AUSTIN — Several state agencies are working together on a photo project that encourages Texas residents to document how they have been affected by the ongoing drought.

The coalition of state agencies — the Texas Department of Agriculture (TDA), Texas Water Development Board (TWDB) and Texas Parks and Wildlife Department (TPWD)— are overseeing the statewide project, “What does your Texas drought look like?."

Texans are invited to share their original photographs of the drought on Flickr, Instagram and other social media platforms. Photos should illustrate how the drought is affecting daily life—whether it is dry creek beds, withered crops, native plants flourishing in the dry climate or the innovative water conservation measures Texans are using to combat drought.

“Each Texan has experienced the drought’s ferocity in different ways,” Agriculture Commissioner Todd Staples said in a press release. “Our agencies are joining forces to collect and share these stories with other Texans, as well as for the historical record for future generations to appreciate the importance of drought preparedness and proactive, voluntary water conservation. We know citizen-led conservation efforts are our best alternative to mandated restrictions that can hurt our economy.”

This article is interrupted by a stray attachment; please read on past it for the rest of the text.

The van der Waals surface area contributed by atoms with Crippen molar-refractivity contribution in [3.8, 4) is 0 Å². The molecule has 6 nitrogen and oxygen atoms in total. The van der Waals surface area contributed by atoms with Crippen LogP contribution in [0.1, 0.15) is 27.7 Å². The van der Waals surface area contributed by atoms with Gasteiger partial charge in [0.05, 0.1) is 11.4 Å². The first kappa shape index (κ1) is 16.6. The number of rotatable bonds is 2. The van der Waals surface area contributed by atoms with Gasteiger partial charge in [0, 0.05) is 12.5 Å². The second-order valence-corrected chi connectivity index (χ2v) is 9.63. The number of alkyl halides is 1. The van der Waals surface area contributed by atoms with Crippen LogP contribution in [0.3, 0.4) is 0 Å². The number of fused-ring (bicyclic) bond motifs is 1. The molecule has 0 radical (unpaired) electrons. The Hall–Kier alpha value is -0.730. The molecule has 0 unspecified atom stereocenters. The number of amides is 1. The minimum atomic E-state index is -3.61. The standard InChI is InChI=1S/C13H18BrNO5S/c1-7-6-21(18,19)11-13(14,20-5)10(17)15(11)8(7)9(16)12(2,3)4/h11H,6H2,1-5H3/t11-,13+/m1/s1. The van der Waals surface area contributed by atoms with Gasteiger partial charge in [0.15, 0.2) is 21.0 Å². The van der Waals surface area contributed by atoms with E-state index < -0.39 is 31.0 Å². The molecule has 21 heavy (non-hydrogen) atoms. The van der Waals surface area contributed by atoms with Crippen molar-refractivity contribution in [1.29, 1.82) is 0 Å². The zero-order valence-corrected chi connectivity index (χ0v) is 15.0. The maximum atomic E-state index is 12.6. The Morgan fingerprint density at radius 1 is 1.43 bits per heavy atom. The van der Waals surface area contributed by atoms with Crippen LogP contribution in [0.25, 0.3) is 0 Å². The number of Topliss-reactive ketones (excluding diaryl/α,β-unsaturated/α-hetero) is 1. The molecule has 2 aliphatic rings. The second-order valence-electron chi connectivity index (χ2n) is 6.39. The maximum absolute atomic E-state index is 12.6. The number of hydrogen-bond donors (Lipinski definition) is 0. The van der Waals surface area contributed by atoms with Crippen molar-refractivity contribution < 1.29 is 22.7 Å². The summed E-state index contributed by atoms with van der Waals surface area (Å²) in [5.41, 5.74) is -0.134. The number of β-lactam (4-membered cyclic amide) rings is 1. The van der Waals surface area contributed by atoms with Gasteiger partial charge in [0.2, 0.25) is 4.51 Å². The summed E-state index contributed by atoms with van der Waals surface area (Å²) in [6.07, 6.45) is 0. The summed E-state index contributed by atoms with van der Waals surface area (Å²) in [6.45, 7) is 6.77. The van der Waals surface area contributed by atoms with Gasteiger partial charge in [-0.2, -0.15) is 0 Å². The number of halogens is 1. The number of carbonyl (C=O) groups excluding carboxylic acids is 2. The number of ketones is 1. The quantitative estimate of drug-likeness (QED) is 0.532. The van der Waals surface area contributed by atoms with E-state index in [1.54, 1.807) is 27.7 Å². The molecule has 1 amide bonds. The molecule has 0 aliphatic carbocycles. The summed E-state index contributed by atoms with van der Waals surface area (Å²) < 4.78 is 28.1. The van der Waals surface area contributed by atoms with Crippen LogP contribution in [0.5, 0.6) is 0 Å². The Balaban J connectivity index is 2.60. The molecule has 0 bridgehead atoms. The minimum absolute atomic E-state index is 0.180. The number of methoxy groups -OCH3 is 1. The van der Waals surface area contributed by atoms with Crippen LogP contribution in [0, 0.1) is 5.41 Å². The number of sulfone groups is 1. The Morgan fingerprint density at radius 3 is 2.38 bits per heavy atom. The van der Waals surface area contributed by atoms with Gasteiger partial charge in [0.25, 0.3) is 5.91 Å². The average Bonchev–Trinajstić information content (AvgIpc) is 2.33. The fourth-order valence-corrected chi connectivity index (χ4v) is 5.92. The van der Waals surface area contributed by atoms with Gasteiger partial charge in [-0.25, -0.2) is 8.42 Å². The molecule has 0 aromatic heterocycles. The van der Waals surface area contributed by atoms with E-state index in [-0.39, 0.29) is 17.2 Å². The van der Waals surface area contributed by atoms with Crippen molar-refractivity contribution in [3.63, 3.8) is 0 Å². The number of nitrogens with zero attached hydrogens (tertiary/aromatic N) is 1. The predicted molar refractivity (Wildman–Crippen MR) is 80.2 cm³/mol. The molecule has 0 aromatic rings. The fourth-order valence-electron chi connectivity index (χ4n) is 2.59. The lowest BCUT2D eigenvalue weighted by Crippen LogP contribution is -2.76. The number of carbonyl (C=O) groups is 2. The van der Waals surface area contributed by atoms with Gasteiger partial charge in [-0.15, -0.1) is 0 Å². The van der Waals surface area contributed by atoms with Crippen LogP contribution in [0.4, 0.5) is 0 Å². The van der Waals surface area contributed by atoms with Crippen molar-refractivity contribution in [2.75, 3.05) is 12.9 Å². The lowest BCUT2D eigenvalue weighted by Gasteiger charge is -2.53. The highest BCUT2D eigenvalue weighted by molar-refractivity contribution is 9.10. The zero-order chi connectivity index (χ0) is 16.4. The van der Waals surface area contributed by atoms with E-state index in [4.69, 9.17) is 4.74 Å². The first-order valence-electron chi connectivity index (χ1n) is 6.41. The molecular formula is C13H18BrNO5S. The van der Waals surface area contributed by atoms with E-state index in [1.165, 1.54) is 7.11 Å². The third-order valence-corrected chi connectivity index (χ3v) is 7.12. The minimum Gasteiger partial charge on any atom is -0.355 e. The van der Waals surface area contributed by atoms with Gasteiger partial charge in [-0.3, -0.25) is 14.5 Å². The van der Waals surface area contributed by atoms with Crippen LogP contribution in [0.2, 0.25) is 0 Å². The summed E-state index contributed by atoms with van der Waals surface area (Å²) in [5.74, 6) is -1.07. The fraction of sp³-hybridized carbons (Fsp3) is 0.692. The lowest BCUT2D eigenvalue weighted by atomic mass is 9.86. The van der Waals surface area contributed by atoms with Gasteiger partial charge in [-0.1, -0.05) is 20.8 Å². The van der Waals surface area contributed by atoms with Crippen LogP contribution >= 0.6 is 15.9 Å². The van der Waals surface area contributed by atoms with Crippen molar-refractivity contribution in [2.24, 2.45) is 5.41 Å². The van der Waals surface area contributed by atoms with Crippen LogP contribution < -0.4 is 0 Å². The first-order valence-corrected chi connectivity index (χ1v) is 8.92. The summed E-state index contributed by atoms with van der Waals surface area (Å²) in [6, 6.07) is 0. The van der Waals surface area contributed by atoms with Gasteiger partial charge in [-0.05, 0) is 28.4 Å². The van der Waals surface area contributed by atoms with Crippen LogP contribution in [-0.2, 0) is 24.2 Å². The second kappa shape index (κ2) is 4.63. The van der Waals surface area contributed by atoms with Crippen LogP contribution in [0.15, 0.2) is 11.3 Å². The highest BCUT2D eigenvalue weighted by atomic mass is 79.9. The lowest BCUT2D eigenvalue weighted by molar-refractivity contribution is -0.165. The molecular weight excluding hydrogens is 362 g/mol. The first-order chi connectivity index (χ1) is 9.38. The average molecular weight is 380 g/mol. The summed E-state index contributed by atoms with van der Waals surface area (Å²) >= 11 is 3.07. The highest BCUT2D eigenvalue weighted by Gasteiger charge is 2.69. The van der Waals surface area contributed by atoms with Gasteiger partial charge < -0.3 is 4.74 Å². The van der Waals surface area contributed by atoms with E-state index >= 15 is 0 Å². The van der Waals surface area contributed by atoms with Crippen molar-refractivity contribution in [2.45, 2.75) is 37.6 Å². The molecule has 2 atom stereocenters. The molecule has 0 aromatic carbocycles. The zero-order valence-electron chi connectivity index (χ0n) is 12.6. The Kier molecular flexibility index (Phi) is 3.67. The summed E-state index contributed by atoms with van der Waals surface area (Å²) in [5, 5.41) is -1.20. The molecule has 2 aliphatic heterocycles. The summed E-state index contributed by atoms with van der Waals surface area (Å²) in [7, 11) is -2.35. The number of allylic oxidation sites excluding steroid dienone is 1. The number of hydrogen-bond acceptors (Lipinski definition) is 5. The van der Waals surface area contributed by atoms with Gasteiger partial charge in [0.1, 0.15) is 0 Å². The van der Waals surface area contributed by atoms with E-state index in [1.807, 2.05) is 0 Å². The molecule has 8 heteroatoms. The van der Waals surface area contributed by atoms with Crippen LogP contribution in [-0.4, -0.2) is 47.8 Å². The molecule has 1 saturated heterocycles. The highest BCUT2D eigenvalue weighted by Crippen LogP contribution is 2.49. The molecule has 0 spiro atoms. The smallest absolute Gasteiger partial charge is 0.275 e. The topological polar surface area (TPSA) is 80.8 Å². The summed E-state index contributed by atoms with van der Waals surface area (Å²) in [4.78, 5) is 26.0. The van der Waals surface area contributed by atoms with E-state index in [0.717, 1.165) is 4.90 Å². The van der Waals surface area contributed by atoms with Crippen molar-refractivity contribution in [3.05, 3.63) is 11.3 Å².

The coalition established Thursday, Oct. 31, as a new deadline to submit photos. The project began Aug. 1 and was originally set to end on Sept. 30, but this week an extended deadline was announced.

According to the agencies, the project has already received hundreds of compelling photographs documenting the devastation caused by the drought.

But the coalition wants to remind Texans that it is also asking for photos showing the other side of the drought by photographing innovative water conservation methods and positive responses to the drought.

Some of the most compelling photographs will be displayed in an exhibit at the Texas Capitol from Oct. 28 through Nov. 1.

By providing the photographs, the public will help TDA, TWDB and TPWD create a historical archive. The agencies believe it is important for Texans to contribute their personal photos that illustrate the creative uses of native plants, water conservation methods and other positive responses to the drought.

According to the U.S. Drought Monitor, more than 93 percent of Texas is experiencing some form of drought, and more than 64 percent of the state is suffering from severe to exceptional drought.

Photographs and video may be submitted to our Flickr group, “What does your Texas drought look like?”

This is a public webpage that anyone with an Internet connection can view, even those who are not members of Flickr. Rules and instructions on how to share photos are available at the link above.

Photographs also may be posted to Twitter or Instagram. Please use the hashtag #txdrought when sharing your photos.

The campaign’s Instagram account is texasdrought. Tag photos with date, location and include a short description.

Additionally, you can email up to three photos to, and we will post the pictures to our Flickr page. All user-submitted photographs must be original content.


Photo by Timothy Benson. Dry cotton field near Ropesville, Texas

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